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Jonathan Bradley: Springboks coach Rassie Erasmus will be a hard act to follow

Rassie Erasmus did not think South Africa could win the World Cup until the tournament had started (David Davies/PA)
Rassie Erasmus did not think South Africa could win the World Cup until the tournament had started (David Davies/PA)
Jonathan Bradley

By Jonathan Bradley

Tomorrow marks the two-year anniversary of Rassie Erasmus's last game in charge of Munster.

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The seven-try rout of the Dragons that night provided a fitting send-off for a man who had helped settle the ship during choppy waters in Limerick before showing a real understanding of what it meant to be in charge of the province during the dark days following Anthony Foley's tragic passing.

As he left for the last time though, the message may well have been one of "good luck...you'll surely need it."

Heading home, the South African looked to have quite the job on his hands taking charge of his national side who had suffered what was then seen as the indignity of losing to Japan at the last World Cup and had declined further still since. The tenure of Allister Coetzee, who replaced Heyneke Meyer after 2015, had been a disaster, the low-points including but not limited to defeat to Italy, a 57-0 thumping at the hands of New Zealand and a 38-3 humbling in Dublin against Ireland.

Having originally announced he was leaving Munster to be South African Director of Rugby, the situation with the Boks was so dire come that winter of 2017 that it was decided Erasmus would have to take over the day-to-day coaching too.

Who then could have predicted he'd have his hands on the Webb Ellis trophy so soon?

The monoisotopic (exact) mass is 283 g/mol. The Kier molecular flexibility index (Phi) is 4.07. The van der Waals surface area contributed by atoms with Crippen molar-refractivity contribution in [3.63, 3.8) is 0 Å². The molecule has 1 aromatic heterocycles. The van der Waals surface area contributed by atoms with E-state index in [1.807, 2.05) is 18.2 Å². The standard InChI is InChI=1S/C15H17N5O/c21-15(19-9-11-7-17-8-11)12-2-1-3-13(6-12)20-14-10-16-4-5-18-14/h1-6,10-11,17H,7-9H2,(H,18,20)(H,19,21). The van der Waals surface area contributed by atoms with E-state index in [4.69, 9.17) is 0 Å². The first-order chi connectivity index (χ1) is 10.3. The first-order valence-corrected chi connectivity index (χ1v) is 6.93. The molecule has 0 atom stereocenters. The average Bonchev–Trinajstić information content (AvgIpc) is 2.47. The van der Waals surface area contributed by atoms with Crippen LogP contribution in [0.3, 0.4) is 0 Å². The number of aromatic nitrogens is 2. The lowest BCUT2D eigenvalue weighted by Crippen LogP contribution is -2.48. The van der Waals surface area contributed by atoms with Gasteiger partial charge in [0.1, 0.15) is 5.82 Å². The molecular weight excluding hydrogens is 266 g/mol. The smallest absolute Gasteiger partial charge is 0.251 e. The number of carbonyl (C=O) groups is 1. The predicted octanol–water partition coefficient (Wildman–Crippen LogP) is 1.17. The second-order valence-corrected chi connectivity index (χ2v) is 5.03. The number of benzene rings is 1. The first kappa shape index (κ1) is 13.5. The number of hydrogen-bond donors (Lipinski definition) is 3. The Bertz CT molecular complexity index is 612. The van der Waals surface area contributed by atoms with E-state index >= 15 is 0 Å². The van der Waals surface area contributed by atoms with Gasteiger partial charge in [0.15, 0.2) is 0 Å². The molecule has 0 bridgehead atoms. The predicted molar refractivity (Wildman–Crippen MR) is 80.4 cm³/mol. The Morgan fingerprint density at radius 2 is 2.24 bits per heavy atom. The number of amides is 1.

Having been brought to Ireland to restore Munster to silverware-winning prominence, instead he used the time to engineer the most dramatically swift turnaround in World Cup history, building a victorious side in just 26 Test matches

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From the significant choice of Siya Kolisi as his captain, to the abolishing of the 30-cap rule for European-based players that allowed for the selection of Cheslin Kolbe, Faf de Klerk and others, he has revitalised a unit had become a sad shadow of their former selves.

Speaking after last week's semi-final win over Wales, Kolisi revealed the frank exchanges from the first squad meeting in Johannesburg, a retelling that will have sparked memories in some of a similarly blunt assessment upon arrival in Thomond Park.

In the case of the Boks, he chastised the squad for focusing too much on the pay cheque, too much on social media profiles, and not enough on what the jersey meant to the people at home. In Kolisi's eyes, he has been the agent of change that brought a once disparate squad together - the buy in from his bench at this tournament a tell-tale sign of 31 individuals all now pulling in the same direction.

South Africa coach Rassie Erasmus drew praise from Brian O’Driscoll for his side’s performance (David Davies/PA)
South Africa coach Rassie Erasmus drew praise from Brian O’Driscoll for his side’s performance (David Davies/PA)

It has not all been plain sailing. Consistency was still lacking in those early days and in his first Rugby Championship a largest ever defeat to Argentina was followed up by a reverse in Australia. Sat in Yokohama, with the gleaming World Cup trophy in front of him, Erasmus claimed that had they lost the next game he would have resigned there and then. Instead, they secured a famous win over the All Blacks in Wellington.

Now, with a third World Cup title in the books, the rest is history.

There have been criticisms of their style at this tournament, of a heavy reliance on the kicking game, but their performance in the final was nothing akin to what had preceded it. It was a gameplan built around physicality - the Boks once again look like the Boks - but where it was pedestrian against Wales, they thrilled against England. Their desire and intensity, as well as two fine tries, was truly a sight to behold and one deserving of the crown they will wear for the next four years.

Once the celebration dies down, the next big decision looms.

Having essentially appointed himself to replace Coetzee, Erasmus will now need to find his own successor having confirmed during the week that this will be the end of his double-jobbing.

Whoever that proves to be, there's one heck of an act to follow.

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